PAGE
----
February 28, 2010 | by Chris Johnson
Solmonese outlines 2010 federal legislative agenda

The president of the Human Rights Campaign on Saturday outlined expectations this year for pro-LGBT legislation in
Congress, including enacting domestic partner benefits for federal workers and ending “Don’t Ask, Don’t Tell.”

(DC Agenda Photo by Michael Key)

HRC President Joe Solmonese made the remarks in a speech during a fundraising dinner in Raleigh, N.C., after touting accomplishments of the past year, such as the passage of hate crimes protections legislation.

For the remainder of 2010, Solmonese included four items on the legislative agenda:

* ”We are going to eliminate the tax that you pay on domestic partner benefits. We’re going to get rid of that this year at long last.”

* ”We are going to extend domestic partnerships to federal employees.”

* ”We are going to get people living with HIV/AIDS treatment much earlier if they are on public assistance.”

* ”And finally, finally this year we are going to bring down the discriminatory policy known as ‘Don’t Ask, Don’t Tell’ once and for all.”

The standalone bills for the first three items that Solmonese mentioned are — in the order he named them – the Tax Equity for Health Plan Beneficiaries Act, the Domestic Partnership Benefits & Obligations Act and the Early Treatment for HIV Act.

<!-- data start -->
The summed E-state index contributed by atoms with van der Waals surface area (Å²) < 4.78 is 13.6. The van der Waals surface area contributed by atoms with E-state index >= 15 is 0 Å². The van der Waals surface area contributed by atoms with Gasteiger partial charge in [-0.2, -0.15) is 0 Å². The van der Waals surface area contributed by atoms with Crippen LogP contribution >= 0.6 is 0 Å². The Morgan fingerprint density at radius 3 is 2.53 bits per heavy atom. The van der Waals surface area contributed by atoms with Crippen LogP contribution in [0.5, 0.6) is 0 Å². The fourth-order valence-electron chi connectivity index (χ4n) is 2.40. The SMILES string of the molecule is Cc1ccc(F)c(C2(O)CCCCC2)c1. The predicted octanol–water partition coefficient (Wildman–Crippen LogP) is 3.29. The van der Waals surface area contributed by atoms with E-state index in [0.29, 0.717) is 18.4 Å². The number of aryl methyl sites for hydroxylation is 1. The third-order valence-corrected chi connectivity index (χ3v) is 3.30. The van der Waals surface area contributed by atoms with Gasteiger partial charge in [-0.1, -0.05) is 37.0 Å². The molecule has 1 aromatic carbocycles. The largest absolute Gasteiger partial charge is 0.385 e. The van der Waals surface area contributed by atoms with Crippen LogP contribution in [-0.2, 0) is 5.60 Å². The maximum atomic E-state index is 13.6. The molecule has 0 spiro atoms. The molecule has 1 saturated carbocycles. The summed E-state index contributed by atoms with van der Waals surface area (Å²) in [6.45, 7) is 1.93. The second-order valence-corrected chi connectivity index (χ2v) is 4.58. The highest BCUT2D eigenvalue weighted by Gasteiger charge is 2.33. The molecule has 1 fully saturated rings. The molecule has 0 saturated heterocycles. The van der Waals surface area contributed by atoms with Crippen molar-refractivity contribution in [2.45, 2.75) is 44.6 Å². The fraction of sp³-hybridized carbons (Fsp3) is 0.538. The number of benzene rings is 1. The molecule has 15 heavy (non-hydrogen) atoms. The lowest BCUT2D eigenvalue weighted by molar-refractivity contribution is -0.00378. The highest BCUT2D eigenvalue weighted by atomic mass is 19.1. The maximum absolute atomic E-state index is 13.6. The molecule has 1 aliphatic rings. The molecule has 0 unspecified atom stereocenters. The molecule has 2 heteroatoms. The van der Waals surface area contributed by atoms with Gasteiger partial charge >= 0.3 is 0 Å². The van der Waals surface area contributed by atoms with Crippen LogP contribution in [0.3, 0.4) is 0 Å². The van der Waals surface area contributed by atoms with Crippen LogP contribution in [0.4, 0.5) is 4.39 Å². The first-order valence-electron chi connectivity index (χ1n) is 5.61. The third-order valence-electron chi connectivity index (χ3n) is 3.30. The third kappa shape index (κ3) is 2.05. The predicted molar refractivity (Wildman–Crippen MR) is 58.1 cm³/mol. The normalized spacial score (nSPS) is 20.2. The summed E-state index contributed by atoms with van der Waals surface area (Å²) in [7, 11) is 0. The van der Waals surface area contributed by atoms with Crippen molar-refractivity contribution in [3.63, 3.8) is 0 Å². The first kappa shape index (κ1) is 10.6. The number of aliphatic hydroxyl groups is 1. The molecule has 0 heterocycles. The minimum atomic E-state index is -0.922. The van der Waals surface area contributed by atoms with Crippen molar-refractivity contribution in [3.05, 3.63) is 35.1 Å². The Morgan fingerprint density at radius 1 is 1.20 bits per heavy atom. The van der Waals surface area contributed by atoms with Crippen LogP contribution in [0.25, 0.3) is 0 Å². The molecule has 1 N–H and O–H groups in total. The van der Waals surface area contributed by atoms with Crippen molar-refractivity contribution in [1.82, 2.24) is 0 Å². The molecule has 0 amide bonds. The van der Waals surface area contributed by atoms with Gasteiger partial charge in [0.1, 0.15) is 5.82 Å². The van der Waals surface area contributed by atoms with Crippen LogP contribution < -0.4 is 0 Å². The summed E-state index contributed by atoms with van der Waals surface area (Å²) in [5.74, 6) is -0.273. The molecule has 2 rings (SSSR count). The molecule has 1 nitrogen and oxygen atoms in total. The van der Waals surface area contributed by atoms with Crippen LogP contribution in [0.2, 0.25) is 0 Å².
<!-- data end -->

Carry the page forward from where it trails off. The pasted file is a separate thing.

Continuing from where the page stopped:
The Tax Equity for Health Plan Beneficiaries Act and the Early Treatment for HIV Act were incorporated as language in the version of health care reform legislation that the House passed last year. However, these provisions are absent from the new version of health care reform legislation that President Obama unveiled last week.

Conspicuously absent from Solmonese’s agenda for this year is the Employment Non-Discrimination Act. Multiple sources familiar with Capitol Hill have told DC Agenda that 60 votes are lacking in the Senate to overcome a filibuster on the legislation.

Solmonese also said he’s heard the demands of the LGBT community on pressing lawmakers for action in case fewer pro-LGBT lawmakers are in Congress after the election this November, and said he agrees with stepping up pressure.

“I also get that there is a drumbeat coming from our community to put more pressure on, to make more demands of the President and members of Congress to get it done this year because who knows what’s going to happen at the mid-term elections — and frankly they are right and our time is now,” he said.

[h/t] Pam’s House Blend

Chris Johnson is Chief Political & White House Reporter for the Washington Blade. Johnson attends the daily White House press briefings and is a member of the White House Correspondents' Association. Follow Chris

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